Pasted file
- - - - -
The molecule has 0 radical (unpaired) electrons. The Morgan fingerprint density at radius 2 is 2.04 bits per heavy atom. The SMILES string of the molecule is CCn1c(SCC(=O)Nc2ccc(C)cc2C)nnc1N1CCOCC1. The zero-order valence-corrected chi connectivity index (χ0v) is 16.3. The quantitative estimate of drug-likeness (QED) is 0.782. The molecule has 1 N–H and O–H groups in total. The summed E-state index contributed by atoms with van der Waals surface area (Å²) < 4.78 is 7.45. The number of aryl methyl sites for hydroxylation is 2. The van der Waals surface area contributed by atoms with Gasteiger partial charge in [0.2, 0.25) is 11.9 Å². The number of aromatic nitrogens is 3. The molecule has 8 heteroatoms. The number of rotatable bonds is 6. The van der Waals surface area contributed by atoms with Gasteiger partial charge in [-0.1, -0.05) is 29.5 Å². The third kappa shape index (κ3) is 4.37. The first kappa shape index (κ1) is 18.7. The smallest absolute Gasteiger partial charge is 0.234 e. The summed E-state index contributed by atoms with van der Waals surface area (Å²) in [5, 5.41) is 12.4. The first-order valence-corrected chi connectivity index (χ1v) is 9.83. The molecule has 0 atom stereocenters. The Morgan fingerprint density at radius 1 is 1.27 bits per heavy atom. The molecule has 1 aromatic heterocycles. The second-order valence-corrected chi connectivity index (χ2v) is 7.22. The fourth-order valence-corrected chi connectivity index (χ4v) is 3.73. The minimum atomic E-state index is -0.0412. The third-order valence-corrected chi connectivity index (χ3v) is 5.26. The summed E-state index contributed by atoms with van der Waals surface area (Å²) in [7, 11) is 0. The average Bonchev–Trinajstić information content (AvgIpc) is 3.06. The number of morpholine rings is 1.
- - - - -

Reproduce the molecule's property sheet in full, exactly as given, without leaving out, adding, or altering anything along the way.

The molecule has 0 radical (unpaired) electrons. The Morgan fingerprint density at radius 2 is 2.04 bits per heavy atom. The SMILES string of the molecule is CCn1c(SCC(=O)Nc2ccc(C)cc2C)nnc1N1CCOCC1. The zero-order valence-corrected chi connectivity index (χ0v) is 16.3. The quantitative estimate of drug-likeness (QED) is 0.782. The molecule has 1 N–H and O–H groups in total. The summed E-state index contributed by atoms with van der Waals surface area (Å²) < 4.78 is 7.45. The number of aryl methyl sites for hydroxylation is 2. The van der Waals surface area contributed by atoms with Gasteiger partial charge in [0.2, 0.25) is 11.9 Å². The number of aromatic nitrogens is 3. The molecule has 8 heteroatoms. The number of rotatable bonds is 6. The van der Waals surface area contributed by atoms with Gasteiger partial charge in [-0.1, -0.05) is 29.5 Å². The third kappa shape index (κ3) is 4.37. The first kappa shape index (κ1) is 18.7. The smallest absolute Gasteiger partial charge is 0.234 e. The summed E-state index contributed by atoms with van der Waals surface area (Å²) in [5, 5.41) is 12.4. The first-order valence-corrected chi connectivity index (χ1v) is 9.83. The molecule has 0 atom stereocenters. The Morgan fingerprint density at radius 1 is 1.27 bits per heavy atom. The molecule has 1 aromatic heterocycles. The second-order valence-corrected chi connectivity index (χ2v) is 7.22. The fourth-order valence-corrected chi connectivity index (χ4v) is 3.73. The minimum atomic E-state index is -0.0412. The third-order valence-corrected chi connectivity index (χ3v) is 5.26. The summed E-state index contributed by atoms with van der Waals surface area (Å²) in [7, 11) is 0. The average Bonchev–Trinajstić information content (AvgIpc) is 3.06. The number of morpholine rings is 1.